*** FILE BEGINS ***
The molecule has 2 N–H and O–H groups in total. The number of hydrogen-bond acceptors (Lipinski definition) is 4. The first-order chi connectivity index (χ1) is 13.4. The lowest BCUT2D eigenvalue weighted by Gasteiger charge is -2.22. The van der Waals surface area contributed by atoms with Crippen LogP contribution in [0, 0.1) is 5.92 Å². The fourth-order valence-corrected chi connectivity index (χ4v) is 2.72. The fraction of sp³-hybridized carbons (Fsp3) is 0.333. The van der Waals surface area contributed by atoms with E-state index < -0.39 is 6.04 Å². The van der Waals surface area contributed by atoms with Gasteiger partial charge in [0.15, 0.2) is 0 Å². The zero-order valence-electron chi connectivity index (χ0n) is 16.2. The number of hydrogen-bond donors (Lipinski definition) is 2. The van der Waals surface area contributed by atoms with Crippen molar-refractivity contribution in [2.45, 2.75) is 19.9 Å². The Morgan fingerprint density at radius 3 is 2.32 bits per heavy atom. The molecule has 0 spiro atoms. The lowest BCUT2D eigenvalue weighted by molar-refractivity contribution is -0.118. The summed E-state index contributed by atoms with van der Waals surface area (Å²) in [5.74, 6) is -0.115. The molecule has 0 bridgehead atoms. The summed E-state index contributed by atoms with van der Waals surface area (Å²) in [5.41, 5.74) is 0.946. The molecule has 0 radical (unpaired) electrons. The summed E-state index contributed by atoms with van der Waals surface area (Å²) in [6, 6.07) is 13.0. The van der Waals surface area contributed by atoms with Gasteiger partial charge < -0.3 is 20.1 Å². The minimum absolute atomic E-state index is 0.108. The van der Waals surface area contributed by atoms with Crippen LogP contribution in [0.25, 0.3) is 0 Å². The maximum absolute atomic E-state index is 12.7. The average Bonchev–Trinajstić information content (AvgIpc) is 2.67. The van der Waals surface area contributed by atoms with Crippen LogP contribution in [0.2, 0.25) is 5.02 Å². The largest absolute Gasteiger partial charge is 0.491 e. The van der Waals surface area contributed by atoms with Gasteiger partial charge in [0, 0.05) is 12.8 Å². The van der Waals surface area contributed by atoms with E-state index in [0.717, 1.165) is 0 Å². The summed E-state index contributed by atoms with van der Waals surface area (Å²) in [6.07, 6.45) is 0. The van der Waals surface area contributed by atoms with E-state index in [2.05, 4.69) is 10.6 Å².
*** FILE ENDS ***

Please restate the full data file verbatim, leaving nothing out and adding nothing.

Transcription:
The molecule has 2 N–H and O–H groups in total. The number of hydrogen-bond acceptors (Lipinski definition) is 4. The first-order chi connectivity index (χ1) is 13.4. The lowest BCUT2D eigenvalue weighted by Gasteiger charge is -2.22. The van der Waals surface area contributed by atoms with Crippen LogP contribution in [0, 0.1) is 5.92 Å². The fourth-order valence-corrected chi connectivity index (χ4v) is 2.72. The fraction of sp³-hybridized carbons (Fsp3) is 0.333. The van der Waals surface area contributed by atoms with E-state index < -0.39 is 6.04 Å². The van der Waals surface area contributed by atoms with Gasteiger partial charge in [0.15, 0.2) is 0 Å². The zero-order valence-electron chi connectivity index (χ0n) is 16.2. The number of hydrogen-bond donors (Lipinski definition) is 2. The van der Waals surface area contributed by atoms with Crippen molar-refractivity contribution in [2.45, 2.75) is 19.9 Å². The Morgan fingerprint density at radius 3 is 2.32 bits per heavy atom. The molecule has 0 spiro atoms. The lowest BCUT2D eigenvalue weighted by molar-refractivity contribution is -0.118. The summed E-state index contributed by atoms with van der Waals surface area (Å²) in [5.74, 6) is -0.115. The molecule has 0 bridgehead atoms. The summed E-state index contributed by atoms with van der Waals surface area (Å²) in [5.41, 5.74) is 0.946. The molecule has 0 radical (unpaired) electrons. The summed E-state index contributed by atoms with van der Waals surface area (Å²) in [6, 6.07) is 13.0. The van der Waals surface area contributed by atoms with Gasteiger partial charge < -0.3 is 20.1 Å². The minimum absolute atomic E-state index is 0.108. The van der Waals surface area contributed by atoms with Crippen LogP contribution in [0.25, 0.3) is 0 Å². The maximum absolute atomic E-state index is 12.7. The average Bonchev–Trinajstić information content (AvgIpc) is 2.67. The van der Waals surface area contributed by atoms with Crippen LogP contribution in [0.2, 0.25) is 5.02 Å². The largest absolute Gasteiger partial charge is 0.491 e. The van der Waals surface area contributed by atoms with Gasteiger partial charge in [0, 0.05) is 12.8 Å². The van der Waals surface area contributed by atoms with E-state index in [0.717, 1.165) is 0 Å². The summed E-state index contributed by atoms with van der Waals surface area (Å²) in [6.07, 6.45) is 0. The van der Waals surface area contributed by atoms with E-state index in [2.05, 4.69) is 10.6 Å².